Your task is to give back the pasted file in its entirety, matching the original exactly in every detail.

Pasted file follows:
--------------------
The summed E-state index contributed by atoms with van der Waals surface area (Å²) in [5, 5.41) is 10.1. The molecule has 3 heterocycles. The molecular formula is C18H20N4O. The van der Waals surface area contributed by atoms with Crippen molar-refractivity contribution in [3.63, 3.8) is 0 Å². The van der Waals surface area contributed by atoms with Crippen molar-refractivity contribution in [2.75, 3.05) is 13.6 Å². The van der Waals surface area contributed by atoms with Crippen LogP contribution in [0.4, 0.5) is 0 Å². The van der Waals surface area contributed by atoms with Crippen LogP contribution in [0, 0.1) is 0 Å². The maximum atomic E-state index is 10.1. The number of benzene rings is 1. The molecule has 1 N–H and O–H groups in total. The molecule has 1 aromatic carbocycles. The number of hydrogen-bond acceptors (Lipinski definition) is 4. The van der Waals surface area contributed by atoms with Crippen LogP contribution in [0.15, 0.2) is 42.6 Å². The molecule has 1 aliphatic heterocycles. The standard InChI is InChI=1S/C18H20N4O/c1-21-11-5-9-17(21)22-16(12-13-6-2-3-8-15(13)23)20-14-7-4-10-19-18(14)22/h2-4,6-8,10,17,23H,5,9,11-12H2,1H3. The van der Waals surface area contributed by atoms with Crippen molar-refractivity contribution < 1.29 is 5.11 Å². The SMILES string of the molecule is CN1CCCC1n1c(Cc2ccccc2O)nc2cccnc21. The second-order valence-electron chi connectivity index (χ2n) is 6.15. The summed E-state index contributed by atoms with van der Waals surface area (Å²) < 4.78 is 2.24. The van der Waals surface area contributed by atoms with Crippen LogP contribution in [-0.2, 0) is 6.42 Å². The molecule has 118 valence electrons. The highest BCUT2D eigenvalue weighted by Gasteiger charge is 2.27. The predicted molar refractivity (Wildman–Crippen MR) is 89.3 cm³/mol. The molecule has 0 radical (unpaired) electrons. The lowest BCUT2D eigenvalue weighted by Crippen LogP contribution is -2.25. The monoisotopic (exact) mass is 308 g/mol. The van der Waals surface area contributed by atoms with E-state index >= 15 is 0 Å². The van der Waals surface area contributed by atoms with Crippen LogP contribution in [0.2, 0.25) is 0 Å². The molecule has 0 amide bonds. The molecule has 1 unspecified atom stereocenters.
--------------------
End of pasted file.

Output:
The summed E-state index contributed by atoms with van der Waals surface area (Å²) in [5, 5.41) is 10.1. The molecule has 3 heterocycles. The molecular formula is C18H20N4O. The van der Waals surface area contributed by atoms with Crippen molar-refractivity contribution in [3.63, 3.8) is 0 Å². The van der Waals surface area contributed by atoms with Crippen molar-refractivity contribution in [2.75, 3.05) is 13.6 Å². The van der Waals surface area contributed by atoms with Crippen LogP contribution in [0.4, 0.5) is 0 Å². The van der Waals surface area contributed by atoms with Crippen LogP contribution in [0, 0.1) is 0 Å². The maximum atomic E-state index is 10.1. The number of benzene rings is 1. The molecule has 1 N–H and O–H groups in total. The molecule has 1 aromatic carbocycles. The number of hydrogen-bond acceptors (Lipinski definition) is 4. The van der Waals surface area contributed by atoms with Crippen LogP contribution in [0.15, 0.2) is 42.6 Å². The molecule has 1 aliphatic heterocycles. The standard InChI is InChI=1S/C18H20N4O/c1-21-11-5-9-17(21)22-16(12-13-6-2-3-8-15(13)23)20-14-7-4-10-19-18(14)22/h2-4,6-8,10,17,23H,5,9,11-12H2,1H3. The van der Waals surface area contributed by atoms with Crippen molar-refractivity contribution < 1.29 is 5.11 Å². The SMILES string of the molecule is CN1CCCC1n1c(Cc2ccccc2O)nc2cccnc21. The second-order valence-electron chi connectivity index (χ2n) is 6.15. The summed E-state index contributed by atoms with van der Waals surface area (Å²) < 4.78 is 2.24. The van der Waals surface area contributed by atoms with Crippen LogP contribution in [-0.2, 0) is 6.42 Å². The molecule has 118 valence electrons. The highest BCUT2D eigenvalue weighted by Gasteiger charge is 2.27. The predicted molar refractivity (Wildman–Crippen MR) is 89.3 cm³/mol. The molecule has 0 radical (unpaired) electrons. The lowest BCUT2D eigenvalue weighted by Crippen LogP contribution is -2.25. The monoisotopic (exact) mass is 308 g/mol. The van der Waals surface area contributed by atoms with E-state index >= 15 is 0 Å². The van der Waals surface area contributed by atoms with Crippen LogP contribution in [0.2, 0.25) is 0 Å². The molecule has 0 amide bonds. The molecule has 1 unspecified atom stereocenters.